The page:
Why a State-Owned Public Bank is Good for New Mexico
What is a Public Bank?
Legislation would enable the state of New Mexico to create a State public Bank. Public Banks are owned by the people through their representative governments: a city, a county, a regional authority, a state, or a tribe, for the purpose of benefiting the community.
How is a Public Bank different from privately owned banks?
- Bank decisions are guided by a public mission or purpose established by the public.
- Its purpose is to benefit the whole public and it does not accept individual accounts or serve private shareholders.
- It accepts and invests public funds (taxes, fees, and fines).
- Its decisions are fully transparent and accountable to the public, unlike privately owned banks.
Will state government run the bank?
- No. A Public Bank would be operated by professional bankers who make all bank financial decisions independent from the government entity.
- There are strong protections between the public interest and inappropriate political influence.
How does a Public Bank benefit the community?
- It may invest in local economic and community development, such as roads, buildings, parks, utilities.
- It can reduce the number of public projects paid for with bonds, thereby lowering the total bond costs.
- Bank profits from these investments can help fund new community services and projects.
Would a Public Bank Compete with Community Banks or Credit Unions?
No. A public bank and private local lenders (Community Banks, Community Development Financial Institutions, and Credit Unions) work together symbiotically to enhance the local economy. For example:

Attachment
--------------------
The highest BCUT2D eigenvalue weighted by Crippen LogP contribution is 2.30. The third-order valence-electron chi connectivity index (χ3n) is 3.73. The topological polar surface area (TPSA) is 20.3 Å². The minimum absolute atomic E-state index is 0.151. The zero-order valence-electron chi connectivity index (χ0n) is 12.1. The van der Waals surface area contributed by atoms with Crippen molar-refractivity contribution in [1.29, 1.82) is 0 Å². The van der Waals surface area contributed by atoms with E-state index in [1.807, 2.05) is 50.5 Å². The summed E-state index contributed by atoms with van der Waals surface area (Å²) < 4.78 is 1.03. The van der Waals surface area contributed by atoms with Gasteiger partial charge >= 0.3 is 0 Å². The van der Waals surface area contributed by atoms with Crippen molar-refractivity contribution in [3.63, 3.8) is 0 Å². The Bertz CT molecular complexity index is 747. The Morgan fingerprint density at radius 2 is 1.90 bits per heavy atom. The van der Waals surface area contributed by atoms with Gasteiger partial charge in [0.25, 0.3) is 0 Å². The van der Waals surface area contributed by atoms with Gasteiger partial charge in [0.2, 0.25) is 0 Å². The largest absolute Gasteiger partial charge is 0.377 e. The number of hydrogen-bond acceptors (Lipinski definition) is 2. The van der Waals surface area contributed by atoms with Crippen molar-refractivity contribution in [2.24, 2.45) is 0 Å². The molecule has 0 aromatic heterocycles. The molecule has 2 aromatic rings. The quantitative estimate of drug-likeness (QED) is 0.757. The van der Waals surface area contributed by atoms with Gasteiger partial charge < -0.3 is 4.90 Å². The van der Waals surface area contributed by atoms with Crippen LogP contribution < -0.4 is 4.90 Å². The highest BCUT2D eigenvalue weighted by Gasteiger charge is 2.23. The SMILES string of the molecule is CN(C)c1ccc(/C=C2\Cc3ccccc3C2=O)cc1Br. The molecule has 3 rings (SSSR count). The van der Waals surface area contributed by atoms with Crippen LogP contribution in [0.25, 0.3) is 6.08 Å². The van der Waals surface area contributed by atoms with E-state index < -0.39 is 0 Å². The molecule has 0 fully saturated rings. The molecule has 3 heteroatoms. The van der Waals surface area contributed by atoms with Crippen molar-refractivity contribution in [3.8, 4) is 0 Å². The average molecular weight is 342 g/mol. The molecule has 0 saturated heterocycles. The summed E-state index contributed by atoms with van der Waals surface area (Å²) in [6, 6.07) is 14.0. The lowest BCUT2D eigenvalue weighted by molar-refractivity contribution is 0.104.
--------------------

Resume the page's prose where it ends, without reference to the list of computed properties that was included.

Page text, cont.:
- Private local lenders (PLLs) do not make loans for public projects, but they benefit when the contractors who do public projects borrow from them for their interim financing and make deposits.
- A Public Bank can provide low interest funding to PLLs that do make these kinds of loans.
- Through a cooperative arrangement (as in North Dakota) a Public Bank can help reduce onerous regulatory costs for PLLs and PLLs can help reduce due diligence costs for the Public Bank.
- PLLs do not make loans for public projects, but they benefit when the contractors who do public projects borrow from them for their interim financing and make deposits, thereby enhancing the multiplier effect in the local community.
Are Public Banks Safe?
- Public Banks make conservative, local investments; they are not vulnerable to the risk of loss associated with global investment banks.
- A Public Bank holds a bank charter, must follow all the rules and regulations required under that charter, and is managed by professional bankers.
What are Other Examples of Public Banks?
- The highly successful Bank of North Dakota has been owned and operated for the benefit of the people of North Dakota for 98 years. The Associated Press reports that in 2017, the Bank of North Dakota (BND) recorded its 14th consecutive year of record profits, with $145 million in net earnings. BND has helped North Dakota maintain a low unemployment rate, large state government budget surpluses, a robust network of community banks, and high credit availability even during economic crises.
- In the United States, there are initiatives to establish Public Banks in more than twenty-three cities, counties, regions, states, and tribes.
- The Sparkassen Savings Banks in Germany have supported thriving communities for more than 200 years.
- Public Banks worldwide hold 40% of public funds (taxes, fees, and fines).
What is the Alliance for Local Economic Prosperity?
The Alliance for Local Economic Prosperity is a statewide coalition of concerned citizens with the mission to explore and advocate for a more democratic society with economic justice for all, through Public Banks that keep our State’s dollars at work in NM. For more information, go to aflep.org.